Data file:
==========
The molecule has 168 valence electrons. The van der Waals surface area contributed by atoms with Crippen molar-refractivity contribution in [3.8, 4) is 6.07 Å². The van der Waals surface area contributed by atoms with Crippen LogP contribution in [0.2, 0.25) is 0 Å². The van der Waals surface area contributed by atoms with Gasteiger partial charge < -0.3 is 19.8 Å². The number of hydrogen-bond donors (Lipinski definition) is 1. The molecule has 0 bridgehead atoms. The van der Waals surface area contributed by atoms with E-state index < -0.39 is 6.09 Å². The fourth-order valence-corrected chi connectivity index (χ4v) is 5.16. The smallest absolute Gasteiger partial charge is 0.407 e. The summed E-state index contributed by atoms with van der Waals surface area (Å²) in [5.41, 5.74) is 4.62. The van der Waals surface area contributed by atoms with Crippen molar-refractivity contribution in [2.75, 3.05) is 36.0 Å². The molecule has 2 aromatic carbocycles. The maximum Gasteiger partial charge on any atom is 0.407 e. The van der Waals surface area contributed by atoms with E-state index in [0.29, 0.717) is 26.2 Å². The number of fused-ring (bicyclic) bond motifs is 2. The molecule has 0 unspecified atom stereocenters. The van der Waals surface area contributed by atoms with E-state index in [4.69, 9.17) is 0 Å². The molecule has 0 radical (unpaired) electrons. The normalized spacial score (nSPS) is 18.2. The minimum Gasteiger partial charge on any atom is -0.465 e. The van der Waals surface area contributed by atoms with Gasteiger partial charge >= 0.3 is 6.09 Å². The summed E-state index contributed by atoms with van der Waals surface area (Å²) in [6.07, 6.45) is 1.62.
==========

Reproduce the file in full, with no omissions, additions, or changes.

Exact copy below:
The molecule has 168 valence electrons. The van der Waals surface area contributed by atoms with Crippen molar-refractivity contribution in [3.8, 4) is 6.07 Å². The van der Waals surface area contributed by atoms with Crippen LogP contribution in [0.2, 0.25) is 0 Å². The van der Waals surface area contributed by atoms with Gasteiger partial charge < -0.3 is 19.8 Å². The number of hydrogen-bond donors (Lipinski definition) is 1. The molecule has 0 bridgehead atoms. The van der Waals surface area contributed by atoms with E-state index < -0.39 is 6.09 Å². The fourth-order valence-corrected chi connectivity index (χ4v) is 5.16. The smallest absolute Gasteiger partial charge is 0.407 e. The summed E-state index contributed by atoms with van der Waals surface area (Å²) in [5.41, 5.74) is 4.62. The van der Waals surface area contributed by atoms with Crippen molar-refractivity contribution in [2.75, 3.05) is 36.0 Å². The molecule has 2 aromatic carbocycles. The maximum Gasteiger partial charge on any atom is 0.407 e. The van der Waals surface area contributed by atoms with E-state index in [0.29, 0.717) is 26.2 Å². The number of fused-ring (bicyclic) bond motifs is 2. The molecule has 0 unspecified atom stereocenters. The van der Waals surface area contributed by atoms with E-state index in [4.69, 9.17) is 0 Å². The molecule has 0 radical (unpaired) electrons. The normalized spacial score (nSPS) is 18.2. The minimum Gasteiger partial charge on any atom is -0.465 e. The van der Waals surface area contributed by atoms with Gasteiger partial charge >= 0.3 is 6.09 Å². The summed E-state index contributed by atoms with van der Waals surface area (Å²) in [6.07, 6.45) is 1.62.